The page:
Tuesday, April 05, 2005

Fixing 'No Child Left Behind'

NYT editorialized The No Child Left Behind Act, signed into law three years ago, marked a recognition by Congress that things had to change. The key provisions of the law are aimed at the current system's weakest points: it requires the states to improve teachers' training and to erase the achievement gap between white and minority students in exchange for federal dollars.

Improving teacher's training is only a side benefit. The important thing is that states need to prove they are doing a better job in order to get federal funding.

But the reform effort will collapse if the Bush administration gives in to the state governments that are invoking the principle of states' rights and embracing the bad old status quo.

If a state wants to control things itself, that is fine, but then it should get NO federal dollars

Local school systems have plenty of good reasons for impatience with No Child Left Behind - particularly on the critical issue of money. The government's failure to fully finance the law has made it harder for cash-strapped states to comply, and provided a ready excuse for critics who don't believe in the principle of equal education in the first place.

There should not be full financing until the states demonstrate that they are fully doing their jobs and are improving the education the children are receiving. The past 40 years, under the Democrats, funding has gone up and up, as results went down and down. The schools must teach children better if they want more money. And if they do teach them better, they should find that local, state, and federal dollars will appear to help them teach even better.

In addition, districts that were already trying hard to provide excellent education to every student are understandably dismayed at having to navigate confusing federal laws that need to be made clearer. And slipshod administration from Washington during the inept administration of Rod Paige when he was the education secretary added another layer of bad feeling.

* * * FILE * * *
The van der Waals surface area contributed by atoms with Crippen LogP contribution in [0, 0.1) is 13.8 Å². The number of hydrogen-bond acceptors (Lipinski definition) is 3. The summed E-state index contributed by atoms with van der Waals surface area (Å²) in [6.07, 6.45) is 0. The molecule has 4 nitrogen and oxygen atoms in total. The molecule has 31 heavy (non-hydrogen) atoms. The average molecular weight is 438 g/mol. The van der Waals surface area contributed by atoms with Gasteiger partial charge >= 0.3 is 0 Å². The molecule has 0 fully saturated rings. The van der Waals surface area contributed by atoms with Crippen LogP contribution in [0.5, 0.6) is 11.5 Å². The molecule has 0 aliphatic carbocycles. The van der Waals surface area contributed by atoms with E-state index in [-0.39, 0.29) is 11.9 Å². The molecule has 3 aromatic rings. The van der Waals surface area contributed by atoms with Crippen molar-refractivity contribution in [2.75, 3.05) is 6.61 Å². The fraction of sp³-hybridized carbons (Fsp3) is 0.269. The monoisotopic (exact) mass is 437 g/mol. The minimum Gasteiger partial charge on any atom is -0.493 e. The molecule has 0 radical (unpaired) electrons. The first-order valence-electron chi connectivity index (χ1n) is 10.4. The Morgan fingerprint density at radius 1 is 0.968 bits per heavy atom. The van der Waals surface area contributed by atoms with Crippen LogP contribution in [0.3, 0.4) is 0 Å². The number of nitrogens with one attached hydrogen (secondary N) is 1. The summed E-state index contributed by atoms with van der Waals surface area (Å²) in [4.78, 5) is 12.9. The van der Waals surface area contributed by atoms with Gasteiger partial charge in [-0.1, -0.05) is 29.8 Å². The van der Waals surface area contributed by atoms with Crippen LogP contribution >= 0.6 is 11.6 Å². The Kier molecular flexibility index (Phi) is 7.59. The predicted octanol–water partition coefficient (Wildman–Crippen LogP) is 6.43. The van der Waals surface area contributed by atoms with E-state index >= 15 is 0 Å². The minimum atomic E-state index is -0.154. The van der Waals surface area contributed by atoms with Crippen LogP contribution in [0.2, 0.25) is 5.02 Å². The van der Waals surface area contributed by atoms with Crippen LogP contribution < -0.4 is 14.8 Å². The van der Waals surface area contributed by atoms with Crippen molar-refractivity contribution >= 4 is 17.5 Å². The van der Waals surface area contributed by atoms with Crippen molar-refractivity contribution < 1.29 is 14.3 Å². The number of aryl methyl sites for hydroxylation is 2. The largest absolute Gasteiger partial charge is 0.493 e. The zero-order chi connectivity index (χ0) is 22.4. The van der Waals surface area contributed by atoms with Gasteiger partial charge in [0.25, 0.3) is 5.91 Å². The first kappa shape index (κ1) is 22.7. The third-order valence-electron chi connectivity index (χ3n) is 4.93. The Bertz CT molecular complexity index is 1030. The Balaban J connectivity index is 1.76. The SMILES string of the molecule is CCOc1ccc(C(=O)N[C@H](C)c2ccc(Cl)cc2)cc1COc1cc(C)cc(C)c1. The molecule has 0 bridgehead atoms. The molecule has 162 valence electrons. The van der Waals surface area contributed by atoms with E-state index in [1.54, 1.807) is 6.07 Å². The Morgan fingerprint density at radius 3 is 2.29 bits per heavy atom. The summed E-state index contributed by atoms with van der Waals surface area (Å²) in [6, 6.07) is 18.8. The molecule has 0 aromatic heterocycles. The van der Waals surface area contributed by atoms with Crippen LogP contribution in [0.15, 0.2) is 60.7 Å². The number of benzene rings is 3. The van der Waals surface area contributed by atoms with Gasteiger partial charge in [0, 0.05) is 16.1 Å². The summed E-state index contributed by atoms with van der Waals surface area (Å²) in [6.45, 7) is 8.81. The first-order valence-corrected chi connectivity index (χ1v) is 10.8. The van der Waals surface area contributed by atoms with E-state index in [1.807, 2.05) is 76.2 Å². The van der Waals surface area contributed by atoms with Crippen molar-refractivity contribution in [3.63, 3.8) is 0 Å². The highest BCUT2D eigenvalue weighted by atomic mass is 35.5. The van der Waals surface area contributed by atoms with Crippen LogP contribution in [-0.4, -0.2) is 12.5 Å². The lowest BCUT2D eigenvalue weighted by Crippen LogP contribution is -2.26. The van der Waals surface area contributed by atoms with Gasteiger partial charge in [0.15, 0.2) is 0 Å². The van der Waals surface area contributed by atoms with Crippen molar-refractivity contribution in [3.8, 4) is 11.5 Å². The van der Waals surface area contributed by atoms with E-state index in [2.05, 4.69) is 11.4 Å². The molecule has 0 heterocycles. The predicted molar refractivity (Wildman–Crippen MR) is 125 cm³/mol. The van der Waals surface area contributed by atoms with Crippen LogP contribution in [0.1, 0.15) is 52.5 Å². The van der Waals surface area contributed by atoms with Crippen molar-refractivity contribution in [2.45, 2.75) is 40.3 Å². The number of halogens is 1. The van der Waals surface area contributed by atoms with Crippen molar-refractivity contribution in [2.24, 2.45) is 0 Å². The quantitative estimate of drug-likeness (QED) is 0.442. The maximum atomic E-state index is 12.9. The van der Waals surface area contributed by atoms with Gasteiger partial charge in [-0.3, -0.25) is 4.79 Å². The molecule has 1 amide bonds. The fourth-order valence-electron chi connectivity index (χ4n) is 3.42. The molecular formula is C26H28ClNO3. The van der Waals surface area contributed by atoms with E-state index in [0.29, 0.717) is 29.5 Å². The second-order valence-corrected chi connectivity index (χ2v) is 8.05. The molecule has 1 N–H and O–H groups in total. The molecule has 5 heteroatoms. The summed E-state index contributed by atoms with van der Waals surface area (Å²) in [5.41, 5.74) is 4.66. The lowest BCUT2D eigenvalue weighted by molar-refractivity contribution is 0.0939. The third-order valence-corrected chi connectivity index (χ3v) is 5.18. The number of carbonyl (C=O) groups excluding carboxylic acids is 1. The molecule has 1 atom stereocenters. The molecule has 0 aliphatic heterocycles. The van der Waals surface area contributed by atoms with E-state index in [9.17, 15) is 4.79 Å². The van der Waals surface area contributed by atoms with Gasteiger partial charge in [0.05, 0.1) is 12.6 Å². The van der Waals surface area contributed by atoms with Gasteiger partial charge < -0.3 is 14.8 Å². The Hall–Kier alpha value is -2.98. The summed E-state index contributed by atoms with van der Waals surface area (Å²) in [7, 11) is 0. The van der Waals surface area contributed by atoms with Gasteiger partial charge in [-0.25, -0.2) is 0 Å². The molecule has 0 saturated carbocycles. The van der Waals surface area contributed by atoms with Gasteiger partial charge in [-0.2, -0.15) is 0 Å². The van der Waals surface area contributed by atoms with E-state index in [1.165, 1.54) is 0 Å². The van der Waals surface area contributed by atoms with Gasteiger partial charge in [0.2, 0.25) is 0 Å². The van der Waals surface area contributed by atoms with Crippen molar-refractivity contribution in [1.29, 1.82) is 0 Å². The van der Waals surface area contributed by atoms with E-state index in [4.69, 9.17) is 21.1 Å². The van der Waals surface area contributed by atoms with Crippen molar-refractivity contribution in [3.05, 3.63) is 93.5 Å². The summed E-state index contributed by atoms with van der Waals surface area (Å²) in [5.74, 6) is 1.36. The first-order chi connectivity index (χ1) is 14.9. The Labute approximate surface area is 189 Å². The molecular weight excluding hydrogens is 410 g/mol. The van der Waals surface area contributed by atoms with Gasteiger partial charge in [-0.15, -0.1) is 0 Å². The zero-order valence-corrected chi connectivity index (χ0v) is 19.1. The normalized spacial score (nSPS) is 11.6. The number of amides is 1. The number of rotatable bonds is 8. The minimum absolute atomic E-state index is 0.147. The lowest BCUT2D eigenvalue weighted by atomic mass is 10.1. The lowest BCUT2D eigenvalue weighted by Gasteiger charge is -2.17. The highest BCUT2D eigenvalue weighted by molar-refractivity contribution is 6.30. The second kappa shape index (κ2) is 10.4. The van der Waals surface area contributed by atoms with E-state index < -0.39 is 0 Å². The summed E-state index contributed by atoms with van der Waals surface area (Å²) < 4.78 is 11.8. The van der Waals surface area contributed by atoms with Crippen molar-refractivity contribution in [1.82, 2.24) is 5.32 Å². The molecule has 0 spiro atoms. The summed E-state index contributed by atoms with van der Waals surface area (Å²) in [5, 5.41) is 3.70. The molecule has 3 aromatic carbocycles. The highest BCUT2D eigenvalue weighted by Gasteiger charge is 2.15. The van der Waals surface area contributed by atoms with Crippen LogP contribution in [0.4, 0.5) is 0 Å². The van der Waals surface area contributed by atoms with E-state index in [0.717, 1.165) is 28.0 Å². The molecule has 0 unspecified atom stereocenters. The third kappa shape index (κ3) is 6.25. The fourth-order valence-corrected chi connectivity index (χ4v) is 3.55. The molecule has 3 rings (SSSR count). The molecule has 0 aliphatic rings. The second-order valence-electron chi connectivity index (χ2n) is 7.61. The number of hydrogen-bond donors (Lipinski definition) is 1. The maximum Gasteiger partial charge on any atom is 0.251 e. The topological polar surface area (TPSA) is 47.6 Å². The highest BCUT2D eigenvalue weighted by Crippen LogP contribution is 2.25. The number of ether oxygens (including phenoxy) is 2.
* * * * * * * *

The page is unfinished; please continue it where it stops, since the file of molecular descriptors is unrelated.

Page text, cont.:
Attacking someone that is no longer there does no good.

It was inevitable that a law this ambitious, dealing with an issue as close to home as public schools, would have a rough start. When it comes up for reauthorization, there will undoubtedly be refinements in the formula that determines whether schools are making "adequate yearly progress" - particularly when it comes to special education students and children who are learning English as a second language. Advocates must mobilize all their resources to fight for better financing.

And Congress should resist any such demands for better financing, until the schools demonstrate that they are using the money they have more wisely, and are doing a better job of teaching the children.

And the Education Department, under its new secretary, Margaret Spellings, has to listen closely to the needs of well-intentioned communities that support the goals of the law but are finding it difficult to penetrate the bureaucracy that has grown up around it.

But the core part of the law, which requires the states to close the achievement gap between white and minority students, must remain sacrosanct, and the Bush administration must stand firm against the districts that simply don't want to make the effort.

The law is No Child Left Behind, not No Minority Child Left Behind

That is the kind of challenge looming from the State of Utah, which is leading a rebellion against the basic principles of No Child Left Behind. Utah wants to dump the law's accountability system in favor of the state's own system, which is one of the weakest in the country. The Utah system as a whole does not collect student data based on race and ethnicity, something that is required by federal law and is crucial for determining whether state schools are closing the achievement gap.

Race and ethnicity should not be a factor. The law is No Child Left Behind, not No Minority Child Left Behind

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